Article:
For me, sometimes it is just in the right words of encouragement from a friend. In a difficult time of transition, when I could see the writing on the wall, and wondered if all my efforts had been for naught, a colleague said to me, “Juanita you have given a great gift, you radiate light. For those who dare to look and see, it has blessed their lives and no one can take that gift away from them; for others, they will not see, they don’t want to see what you have to give, their minds are made up, so they will never be able to see it.
Another lamp for me is the good ol’ Serenity prayer. I found myself dwelling on each word of it as I drove out to work recently, and it really was sustaining. God grant me the serenity to accept the things I cannot change, the courage to change the things I can, and the wisdom to know the difference.
We find the prayers, the symbols the people who bless and sustain us. And, as a community of faith – how do we be a lamp to others?
When I was in ministry in Merritt, we had a Blue Christmas service each year for people who were grieving in some way. This was always wildly popular… There were 6 or 7 of us and usually 5 of us were taking part in the service! One woman, Julia, brought her neighbour. It was the first time she had ever been to the little church. During a quite reflective time in the service, I heard her say to Julia, `This is exactly where I needed to be.’
To be a lamp for others, we are not called to be perfect. We think of Moses and Elijah as these great pillars of faith, right? We forget – that Moses had some sort of speech impediment and was a murderer, and Elijah was prone to deep and debilitating depression. This is whom God chooses and uses! Why would we think God doesn’t call us discipleship?
I confess I didn’t get much out of Presbytery a couple weeks ago, but there was the reminder to all of us to quit looking `out there’ for the perfect people, (ministry personnel or congregational members!), and pay attention to who is present – here and now. Work with whom God gives you – that goes both ways. If this feeds your soul, invite others to come and see if it feeds their soul. If it doesn’t – let’s talk about what we might need less of and more of.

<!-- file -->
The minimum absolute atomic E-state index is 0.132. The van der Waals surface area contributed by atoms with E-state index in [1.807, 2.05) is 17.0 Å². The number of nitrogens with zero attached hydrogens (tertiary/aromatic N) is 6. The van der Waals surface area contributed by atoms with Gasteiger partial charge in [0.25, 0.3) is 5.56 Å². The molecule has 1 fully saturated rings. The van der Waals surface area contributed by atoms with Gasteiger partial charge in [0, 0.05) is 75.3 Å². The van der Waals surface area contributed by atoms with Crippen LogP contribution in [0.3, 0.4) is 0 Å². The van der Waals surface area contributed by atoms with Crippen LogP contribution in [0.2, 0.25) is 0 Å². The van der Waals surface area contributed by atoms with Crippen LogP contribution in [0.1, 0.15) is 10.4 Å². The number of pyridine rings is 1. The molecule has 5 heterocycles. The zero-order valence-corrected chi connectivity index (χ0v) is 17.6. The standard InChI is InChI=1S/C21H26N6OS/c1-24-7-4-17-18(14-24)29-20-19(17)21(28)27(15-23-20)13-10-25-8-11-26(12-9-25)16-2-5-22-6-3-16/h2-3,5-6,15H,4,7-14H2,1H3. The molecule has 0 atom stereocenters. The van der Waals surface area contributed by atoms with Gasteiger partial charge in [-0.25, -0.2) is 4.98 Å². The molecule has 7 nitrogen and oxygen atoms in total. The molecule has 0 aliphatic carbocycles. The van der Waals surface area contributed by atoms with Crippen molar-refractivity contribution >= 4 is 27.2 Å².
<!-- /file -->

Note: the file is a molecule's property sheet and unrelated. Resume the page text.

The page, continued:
And let’s heed Jesus’ words of encouragement on the mountain. The story of the transfiguration has some similarities to the accounts of Jesus’ baptism which we read near the beginning of the Epiphany season. “This is my Own, my Beloved.” But this story adds: `Listen to him.’ Listen to him? We don’t hear Jesus saying very much on the mountain at all. All that is recorded is Jesus saying to the disciples after the celestial guests have gone is “Rise up now! Don’t be afraid.” On the way down the mountain he just tells them not to share what they saw, until after his death. Maybe he knew they would need that lamp in the darkness, that blessing to bestow on a beleaguered group of disciples, when they wondered if there was anything to look forward to.
Remember Moses. Remember Elijah. Remember Peter. This is whom God chooses and uses. Why would we think God doesn’t call us to discipleship?
May we harken to the call of Jesus, who encourages us with these words: “Rise up now! Don’t be afraid.”